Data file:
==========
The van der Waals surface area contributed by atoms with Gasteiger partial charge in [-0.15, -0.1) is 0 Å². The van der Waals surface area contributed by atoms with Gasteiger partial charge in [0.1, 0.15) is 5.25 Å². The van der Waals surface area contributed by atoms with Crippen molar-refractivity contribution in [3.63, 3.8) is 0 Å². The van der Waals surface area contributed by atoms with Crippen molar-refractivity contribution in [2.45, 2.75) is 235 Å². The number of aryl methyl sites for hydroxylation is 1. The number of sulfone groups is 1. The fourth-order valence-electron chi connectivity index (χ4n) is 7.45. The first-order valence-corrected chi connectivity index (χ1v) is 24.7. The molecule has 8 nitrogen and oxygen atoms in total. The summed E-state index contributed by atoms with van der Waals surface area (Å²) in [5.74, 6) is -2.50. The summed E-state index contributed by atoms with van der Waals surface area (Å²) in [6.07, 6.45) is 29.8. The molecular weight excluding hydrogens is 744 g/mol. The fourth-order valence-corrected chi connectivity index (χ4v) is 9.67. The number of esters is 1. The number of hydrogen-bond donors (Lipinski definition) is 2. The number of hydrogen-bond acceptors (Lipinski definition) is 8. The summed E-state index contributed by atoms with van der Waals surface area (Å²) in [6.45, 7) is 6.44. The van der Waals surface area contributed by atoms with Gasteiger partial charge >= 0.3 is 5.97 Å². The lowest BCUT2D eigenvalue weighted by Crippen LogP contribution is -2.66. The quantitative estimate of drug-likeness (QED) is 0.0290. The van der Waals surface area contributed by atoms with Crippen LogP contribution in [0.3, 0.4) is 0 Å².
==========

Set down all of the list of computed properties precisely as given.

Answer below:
The van der Waals surface area contributed by atoms with Gasteiger partial charge in [-0.15, -0.1) is 0 Å². The van der Waals surface area contributed by atoms with Gasteiger partial charge in [0.1, 0.15) is 5.25 Å². The van der Waals surface area contributed by atoms with Crippen molar-refractivity contribution in [3.63, 3.8) is 0 Å². The van der Waals surface area contributed by atoms with Crippen molar-refractivity contribution in [2.45, 2.75) is 235 Å². The number of aryl methyl sites for hydroxylation is 1. The number of sulfone groups is 1. The fourth-order valence-electron chi connectivity index (χ4n) is 7.45. The first-order valence-corrected chi connectivity index (χ1v) is 24.7. The molecule has 8 nitrogen and oxygen atoms in total. The summed E-state index contributed by atoms with van der Waals surface area (Å²) in [5.74, 6) is -2.50. The summed E-state index contributed by atoms with van der Waals surface area (Å²) in [6.07, 6.45) is 29.8. The molecular weight excluding hydrogens is 744 g/mol. The fourth-order valence-corrected chi connectivity index (χ4v) is 9.67. The number of esters is 1. The number of hydrogen-bond donors (Lipinski definition) is 2. The number of hydrogen-bond acceptors (Lipinski definition) is 8. The summed E-state index contributed by atoms with van der Waals surface area (Å²) in [6.45, 7) is 6.44. The van der Waals surface area contributed by atoms with Gasteiger partial charge >= 0.3 is 5.97 Å². The lowest BCUT2D eigenvalue weighted by Crippen LogP contribution is -2.66. The quantitative estimate of drug-likeness (QED) is 0.0290. The van der Waals surface area contributed by atoms with Crippen LogP contribution in [0.3, 0.4) is 0 Å².